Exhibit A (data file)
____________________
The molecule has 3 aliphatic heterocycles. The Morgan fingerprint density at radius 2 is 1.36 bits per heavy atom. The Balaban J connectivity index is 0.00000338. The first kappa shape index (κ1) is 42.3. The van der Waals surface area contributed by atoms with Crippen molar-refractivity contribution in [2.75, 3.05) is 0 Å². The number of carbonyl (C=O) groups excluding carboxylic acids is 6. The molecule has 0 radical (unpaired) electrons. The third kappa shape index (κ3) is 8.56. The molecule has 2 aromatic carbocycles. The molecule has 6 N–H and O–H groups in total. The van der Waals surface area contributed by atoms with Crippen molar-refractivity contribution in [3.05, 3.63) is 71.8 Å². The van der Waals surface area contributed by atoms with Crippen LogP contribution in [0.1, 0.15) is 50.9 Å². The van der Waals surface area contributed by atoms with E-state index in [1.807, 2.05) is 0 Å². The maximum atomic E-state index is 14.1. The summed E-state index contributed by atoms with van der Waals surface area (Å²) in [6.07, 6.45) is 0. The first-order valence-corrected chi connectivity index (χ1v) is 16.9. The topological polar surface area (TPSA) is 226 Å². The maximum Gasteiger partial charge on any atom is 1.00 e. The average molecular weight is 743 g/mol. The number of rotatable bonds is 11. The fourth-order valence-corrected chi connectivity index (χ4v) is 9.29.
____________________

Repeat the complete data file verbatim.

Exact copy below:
The molecule has 3 aliphatic heterocycles. The Morgan fingerprint density at radius 2 is 1.36 bits per heavy atom. The Balaban J connectivity index is 0.00000338. The first kappa shape index (κ1) is 42.3. The van der Waals surface area contributed by atoms with Crippen molar-refractivity contribution in [2.75, 3.05) is 0 Å². The number of carbonyl (C=O) groups excluding carboxylic acids is 6. The molecule has 0 radical (unpaired) electrons. The third kappa shape index (κ3) is 8.56. The molecule has 2 aromatic carbocycles. The molecule has 6 N–H and O–H groups in total. The van der Waals surface area contributed by atoms with Crippen molar-refractivity contribution in [3.05, 3.63) is 71.8 Å². The van der Waals surface area contributed by atoms with Crippen LogP contribution in [0.1, 0.15) is 50.9 Å². The van der Waals surface area contributed by atoms with E-state index in [1.807, 2.05) is 0 Å². The maximum atomic E-state index is 14.1. The summed E-state index contributed by atoms with van der Waals surface area (Å²) in [6.07, 6.45) is 0. The first-order valence-corrected chi connectivity index (χ1v) is 16.9. The topological polar surface area (TPSA) is 226 Å². The maximum Gasteiger partial charge on any atom is 1.00 e. The average molecular weight is 743 g/mol. The number of rotatable bonds is 11. The fourth-order valence-corrected chi connectivity index (χ4v) is 9.29.